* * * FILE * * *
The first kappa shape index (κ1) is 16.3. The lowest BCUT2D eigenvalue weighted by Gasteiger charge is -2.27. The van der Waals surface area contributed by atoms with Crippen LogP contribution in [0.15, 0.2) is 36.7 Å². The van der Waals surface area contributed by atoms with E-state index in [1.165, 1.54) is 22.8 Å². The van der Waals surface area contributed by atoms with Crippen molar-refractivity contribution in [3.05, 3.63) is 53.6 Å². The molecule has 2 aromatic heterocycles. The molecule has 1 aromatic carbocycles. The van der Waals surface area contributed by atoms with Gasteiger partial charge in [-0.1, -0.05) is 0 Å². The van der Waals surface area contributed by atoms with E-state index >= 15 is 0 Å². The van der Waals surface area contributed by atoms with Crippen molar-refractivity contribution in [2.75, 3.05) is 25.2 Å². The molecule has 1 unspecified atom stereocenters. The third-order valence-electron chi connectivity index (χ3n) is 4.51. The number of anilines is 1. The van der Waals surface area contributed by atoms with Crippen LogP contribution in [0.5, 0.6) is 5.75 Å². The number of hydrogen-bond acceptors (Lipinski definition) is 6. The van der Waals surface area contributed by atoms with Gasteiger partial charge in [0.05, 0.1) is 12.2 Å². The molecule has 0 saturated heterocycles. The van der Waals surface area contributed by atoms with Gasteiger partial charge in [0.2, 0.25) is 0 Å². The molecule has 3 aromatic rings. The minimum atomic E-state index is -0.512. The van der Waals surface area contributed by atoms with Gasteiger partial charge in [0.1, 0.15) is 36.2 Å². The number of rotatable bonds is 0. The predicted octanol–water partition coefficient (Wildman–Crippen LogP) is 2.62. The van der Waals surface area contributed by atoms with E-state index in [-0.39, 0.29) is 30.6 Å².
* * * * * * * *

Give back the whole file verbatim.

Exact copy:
The first kappa shape index (κ1) is 16.3. The lowest BCUT2D eigenvalue weighted by Gasteiger charge is -2.27. The van der Waals surface area contributed by atoms with Crippen LogP contribution in [0.15, 0.2) is 36.7 Å². The van der Waals surface area contributed by atoms with E-state index in [1.165, 1.54) is 22.8 Å². The van der Waals surface area contributed by atoms with Crippen molar-refractivity contribution in [3.05, 3.63) is 53.6 Å². The molecule has 2 aromatic heterocycles. The molecule has 1 aromatic carbocycles. The van der Waals surface area contributed by atoms with Gasteiger partial charge in [-0.1, -0.05) is 0 Å². The van der Waals surface area contributed by atoms with E-state index >= 15 is 0 Å². The van der Waals surface area contributed by atoms with Crippen molar-refractivity contribution in [2.75, 3.05) is 25.2 Å². The molecule has 1 unspecified atom stereocenters. The third-order valence-electron chi connectivity index (χ3n) is 4.51. The number of anilines is 1. The van der Waals surface area contributed by atoms with Crippen LogP contribution in [0.5, 0.6) is 5.75 Å². The number of hydrogen-bond acceptors (Lipinski definition) is 6. The van der Waals surface area contributed by atoms with Gasteiger partial charge in [0.05, 0.1) is 12.2 Å². The molecule has 0 saturated heterocycles. The van der Waals surface area contributed by atoms with Gasteiger partial charge in [0.2, 0.25) is 0 Å². The molecule has 3 aromatic rings. The minimum atomic E-state index is -0.512. The van der Waals surface area contributed by atoms with Gasteiger partial charge in [0.1, 0.15) is 36.2 Å². The number of rotatable bonds is 0. The predicted octanol–water partition coefficient (Wildman–Crippen LogP) is 2.62. The van der Waals surface area contributed by atoms with E-state index in [-0.39, 0.29) is 30.6 Å².